trip VS jaunt


Senior Member
Argentina - Spanish
Hi all!

I'd like to know what is the difference between these two words, for example, if one is more frequently used than the other, etc.

Another question: Is "jaunt" more informal than "trip"?

Thanks a lot!!

  • OALD:

    jaunt (old-fashioned or humorous) a short journey that you make for pleasure

    "trip" is definitely a much more widely used term. A "trip" is journey that can be long or short; it is not an old-fashioned term and not intrinsically humorous.

    "trip" can be used formally and informally and a trip can be for a wide range of purposes. eg

    We'll make a shopping trip to London next week.
    This travel insurance policy covers you for up to five trips abroad.

    They went on a day-trip to the seaside. [?? not sure about the hyphen ??]
    Seventeen day-trippers were killed when their coach overturned on the icy road.


    Senior Member
    Australia English
    For me, a jaunt is a relatively short journey, taken at a leisurely pace, for pleasure.

    Let's take a jaunt down to Wigan, and have lunch on the pier.

    She make the trip to the hospital twice a day to visit her sick child.
    You could not say jaunt here.

    mary de la loma

    Hi Mara. Yes, the word 'jaunt' is a more "colorful" but less commonly used synonym of 'trip.' That's to say, we're feeling pretty perky when we use it. It's said in fun: Let's take a jaunt up the coast! Let's take a quick jaunt on your new motorcycle! Let's jaunt up ahead and surprise them!


    Senior Member
    British English
    I would never use the word 'jaunt' because it is old-fashioned.

    I sometimes hear the word said by old people, in American films etc, and it always makes me smile because it is such a dated word in the UK.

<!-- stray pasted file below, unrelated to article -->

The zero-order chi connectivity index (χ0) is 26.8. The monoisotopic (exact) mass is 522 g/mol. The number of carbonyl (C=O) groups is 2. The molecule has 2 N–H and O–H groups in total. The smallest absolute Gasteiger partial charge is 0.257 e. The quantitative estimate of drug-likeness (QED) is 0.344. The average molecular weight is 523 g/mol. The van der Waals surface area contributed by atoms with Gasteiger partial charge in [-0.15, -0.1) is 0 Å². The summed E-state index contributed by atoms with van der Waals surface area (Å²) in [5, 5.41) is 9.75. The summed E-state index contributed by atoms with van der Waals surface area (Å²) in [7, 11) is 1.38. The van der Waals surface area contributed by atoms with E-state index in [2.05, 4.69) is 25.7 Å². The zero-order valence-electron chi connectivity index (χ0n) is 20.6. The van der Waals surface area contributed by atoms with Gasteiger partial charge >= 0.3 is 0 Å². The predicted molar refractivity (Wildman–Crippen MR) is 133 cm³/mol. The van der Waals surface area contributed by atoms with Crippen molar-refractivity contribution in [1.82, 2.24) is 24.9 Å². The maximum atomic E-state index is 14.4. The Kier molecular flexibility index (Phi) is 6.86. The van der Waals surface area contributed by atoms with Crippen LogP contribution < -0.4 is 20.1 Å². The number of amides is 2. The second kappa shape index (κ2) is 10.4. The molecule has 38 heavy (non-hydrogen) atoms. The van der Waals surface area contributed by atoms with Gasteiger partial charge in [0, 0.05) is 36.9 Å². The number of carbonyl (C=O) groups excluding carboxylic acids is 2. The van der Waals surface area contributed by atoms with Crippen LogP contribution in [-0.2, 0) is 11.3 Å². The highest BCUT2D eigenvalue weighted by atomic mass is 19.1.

The word 'trip' is much more common in the UK.

    Sr. Moose

    Frostbite Falls, Alces and English
    Yes, Mara, usage of the word jaunt is strictly reserved for people with a tendency toward smiling quite often, people inclined to a little mischief-making now and then, those who like to hug and kiss a lot, eccentric characters who are bold enough to find hilarity in our human predicament, those rascals who truly find enjoyment in cobbling funny words together. :)


    To me a jaunt is more aimless than a trip - "a jaunt down to Wigan" sounds all wrong, Brioche, as most jaunts would be unlikely to have a target. One is more likely to leave home with no particular destination in mind.

    Don't forget that I live in the land of the jaunting car!


    Lapsed Moderator
    English-Ireland (top end)
    Around here, a jaunt is quite specifically a supposed business trip that has a distinctly social content. A weekend in Dublin for a one-hour product demonstration on a Saturday morning on the day of the Ireland-Wales rugby international. That is a jaunt, a jolly, or a legitimate business expense.